Any architecture of a lowpass filter may be used. Advantageously, the lowpass filter includes a buffering capacitor for buffering the second control voltage at the input of the voltage follower, and a third switch which is coupled between the output of the voltage generator and the first buffering capacitor. The buffering capacitor serves to maintain the second control voltage at the input of the voltage follower and thereby provides a low pass filtering characteristic with respect to fast changes of the voltage level at this node. In order to decouple the input of the voltage follower from undesired changes, a third switch is provided that can disconnect the input of the buffered input voltage node of the voltage follower from the error amplifier's output.
Further, the second switch and the third switch may be arranged to be alternately switched on and off with respect to each other, and such that the second control voltage on the buffering capacitor is only coupled to the error amplifier when the light-emitting semiconductor device is on. The second control voltage is controlled in such a way that a specific behavior (e.g., a specific luminance or intensity of the emitted light) of the light-emitting semiconductor device is achieved. The amount of current flowing through the light-emitting semiconductor device can be determined only while the semiconductor device is turned on. This is the right moment to update or to refresh the second control voltage on the buffering capacitor through the error amplifier. However, when the light-emitting semiconductor device is switched off, i.e., the voltage follower is switched off, the voltage on the buffering capacitor is substantially frozen and maintained. Thereby, a decoupled second control voltage is provided that changes only rather slowly.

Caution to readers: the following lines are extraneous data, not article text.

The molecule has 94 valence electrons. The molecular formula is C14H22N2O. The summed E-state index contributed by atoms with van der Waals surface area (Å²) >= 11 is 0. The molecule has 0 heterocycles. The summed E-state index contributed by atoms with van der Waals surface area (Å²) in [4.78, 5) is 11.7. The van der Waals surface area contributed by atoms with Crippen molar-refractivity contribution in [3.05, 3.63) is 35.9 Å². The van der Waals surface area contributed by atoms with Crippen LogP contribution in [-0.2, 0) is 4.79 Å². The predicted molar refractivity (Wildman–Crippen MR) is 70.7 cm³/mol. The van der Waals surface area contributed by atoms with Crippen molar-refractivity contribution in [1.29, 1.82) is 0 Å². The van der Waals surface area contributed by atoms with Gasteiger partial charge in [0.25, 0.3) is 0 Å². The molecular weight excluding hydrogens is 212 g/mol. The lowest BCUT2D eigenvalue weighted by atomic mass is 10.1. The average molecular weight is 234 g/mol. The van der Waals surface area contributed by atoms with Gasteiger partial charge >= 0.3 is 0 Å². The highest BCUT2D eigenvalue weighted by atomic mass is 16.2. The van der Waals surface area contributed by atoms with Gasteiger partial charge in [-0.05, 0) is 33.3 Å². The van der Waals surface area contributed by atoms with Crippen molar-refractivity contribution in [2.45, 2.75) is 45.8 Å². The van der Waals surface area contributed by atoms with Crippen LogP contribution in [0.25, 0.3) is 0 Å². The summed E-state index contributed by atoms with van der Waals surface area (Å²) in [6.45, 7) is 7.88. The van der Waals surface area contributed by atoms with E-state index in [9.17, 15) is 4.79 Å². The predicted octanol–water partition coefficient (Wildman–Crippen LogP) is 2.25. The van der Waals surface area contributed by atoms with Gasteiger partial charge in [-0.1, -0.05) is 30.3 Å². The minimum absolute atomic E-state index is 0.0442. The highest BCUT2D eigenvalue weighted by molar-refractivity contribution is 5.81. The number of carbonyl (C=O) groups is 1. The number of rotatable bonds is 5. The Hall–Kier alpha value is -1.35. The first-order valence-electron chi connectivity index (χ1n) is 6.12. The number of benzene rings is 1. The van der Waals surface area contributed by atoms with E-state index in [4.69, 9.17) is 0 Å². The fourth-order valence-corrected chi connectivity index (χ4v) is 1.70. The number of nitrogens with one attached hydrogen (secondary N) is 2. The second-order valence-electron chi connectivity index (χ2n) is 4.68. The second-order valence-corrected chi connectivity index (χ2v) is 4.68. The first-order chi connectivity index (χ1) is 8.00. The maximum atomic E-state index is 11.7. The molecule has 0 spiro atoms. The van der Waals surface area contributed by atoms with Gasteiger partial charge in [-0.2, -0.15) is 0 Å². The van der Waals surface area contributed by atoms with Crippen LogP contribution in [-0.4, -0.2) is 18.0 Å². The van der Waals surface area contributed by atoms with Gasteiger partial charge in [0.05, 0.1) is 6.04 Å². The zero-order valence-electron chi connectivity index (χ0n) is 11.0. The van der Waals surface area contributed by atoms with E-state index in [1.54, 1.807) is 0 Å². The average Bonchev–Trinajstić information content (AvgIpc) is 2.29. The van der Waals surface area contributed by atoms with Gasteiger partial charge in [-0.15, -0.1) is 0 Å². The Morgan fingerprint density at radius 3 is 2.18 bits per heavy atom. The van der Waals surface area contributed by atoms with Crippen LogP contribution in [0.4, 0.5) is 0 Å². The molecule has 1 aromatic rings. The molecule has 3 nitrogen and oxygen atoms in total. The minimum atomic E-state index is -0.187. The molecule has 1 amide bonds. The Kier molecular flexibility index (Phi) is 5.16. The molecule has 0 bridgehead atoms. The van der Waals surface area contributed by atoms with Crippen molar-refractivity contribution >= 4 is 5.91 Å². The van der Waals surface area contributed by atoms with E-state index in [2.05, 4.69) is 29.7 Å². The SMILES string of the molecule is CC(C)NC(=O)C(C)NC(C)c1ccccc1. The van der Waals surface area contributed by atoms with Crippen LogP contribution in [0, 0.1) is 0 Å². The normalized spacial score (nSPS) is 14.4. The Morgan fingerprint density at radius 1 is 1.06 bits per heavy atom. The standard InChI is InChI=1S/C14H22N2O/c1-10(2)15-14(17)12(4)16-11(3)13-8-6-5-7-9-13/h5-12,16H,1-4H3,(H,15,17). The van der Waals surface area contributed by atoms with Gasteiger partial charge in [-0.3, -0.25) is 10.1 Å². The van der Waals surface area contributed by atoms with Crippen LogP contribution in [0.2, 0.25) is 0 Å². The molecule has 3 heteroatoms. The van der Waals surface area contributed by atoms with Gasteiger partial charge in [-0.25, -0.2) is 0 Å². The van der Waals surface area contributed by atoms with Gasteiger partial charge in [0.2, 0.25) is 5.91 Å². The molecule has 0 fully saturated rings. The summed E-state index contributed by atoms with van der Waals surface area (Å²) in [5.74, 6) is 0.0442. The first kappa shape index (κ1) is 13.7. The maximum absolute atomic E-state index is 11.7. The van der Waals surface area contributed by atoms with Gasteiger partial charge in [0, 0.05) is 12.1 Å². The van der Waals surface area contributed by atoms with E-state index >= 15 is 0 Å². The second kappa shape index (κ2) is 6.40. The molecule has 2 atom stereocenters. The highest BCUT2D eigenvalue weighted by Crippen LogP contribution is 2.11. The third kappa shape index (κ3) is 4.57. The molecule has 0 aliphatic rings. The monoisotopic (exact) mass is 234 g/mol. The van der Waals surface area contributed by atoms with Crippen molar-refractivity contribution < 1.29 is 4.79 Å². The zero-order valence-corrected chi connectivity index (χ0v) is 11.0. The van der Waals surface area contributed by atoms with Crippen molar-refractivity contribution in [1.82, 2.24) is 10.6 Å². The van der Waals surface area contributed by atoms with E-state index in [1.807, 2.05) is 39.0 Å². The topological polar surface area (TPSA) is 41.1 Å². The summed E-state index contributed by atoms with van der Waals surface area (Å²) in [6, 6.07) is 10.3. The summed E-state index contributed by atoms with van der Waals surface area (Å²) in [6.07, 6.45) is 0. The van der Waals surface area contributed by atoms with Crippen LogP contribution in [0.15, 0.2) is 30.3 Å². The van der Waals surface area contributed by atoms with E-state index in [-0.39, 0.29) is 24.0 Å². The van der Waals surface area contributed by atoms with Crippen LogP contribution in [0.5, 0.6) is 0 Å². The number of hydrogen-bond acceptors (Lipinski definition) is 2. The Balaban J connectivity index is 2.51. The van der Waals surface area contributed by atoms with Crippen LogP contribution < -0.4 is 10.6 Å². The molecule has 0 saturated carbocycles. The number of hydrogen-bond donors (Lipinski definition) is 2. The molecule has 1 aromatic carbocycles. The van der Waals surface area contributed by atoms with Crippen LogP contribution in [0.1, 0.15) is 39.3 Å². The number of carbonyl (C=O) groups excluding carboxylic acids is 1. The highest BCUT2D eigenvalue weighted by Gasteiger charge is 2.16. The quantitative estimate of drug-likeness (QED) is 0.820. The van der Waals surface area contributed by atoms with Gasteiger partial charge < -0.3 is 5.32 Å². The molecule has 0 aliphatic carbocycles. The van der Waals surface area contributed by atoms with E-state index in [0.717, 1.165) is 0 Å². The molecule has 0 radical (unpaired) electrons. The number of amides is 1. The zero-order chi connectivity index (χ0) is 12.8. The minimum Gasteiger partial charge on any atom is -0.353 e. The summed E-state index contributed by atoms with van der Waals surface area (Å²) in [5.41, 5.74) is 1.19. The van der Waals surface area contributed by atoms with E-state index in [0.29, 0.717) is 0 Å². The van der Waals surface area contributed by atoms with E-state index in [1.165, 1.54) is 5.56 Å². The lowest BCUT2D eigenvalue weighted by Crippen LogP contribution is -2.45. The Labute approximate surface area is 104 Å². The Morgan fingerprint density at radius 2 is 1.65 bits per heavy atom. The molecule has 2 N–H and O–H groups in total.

In order to further improve the switching behavior, a constant current source may be coupled to the first switch. This is particularly useful if the first switch is a transistor, for example, a MOSFET. The constant current source may then be used to rapidly discharge the gate of the MOSFET transistor in order to increase the switching speed. The voltage follower can include a MOSFET transistor, i.e., it can, for example, be implemented by use of a single MOSFET. In this situation, the supply current, which is switched in order to turn the voltage follower on and off, can be the drain current through the MOSFET transistor. The electronic device can then include a programmable current source coupled to the MOSFET transistor in order to flexibly adjust the drain current. This configuration allows the rise and fall times, i.e., the switching speed of the voltage follower, to be adjusted flexibly, for example by using configuration commands.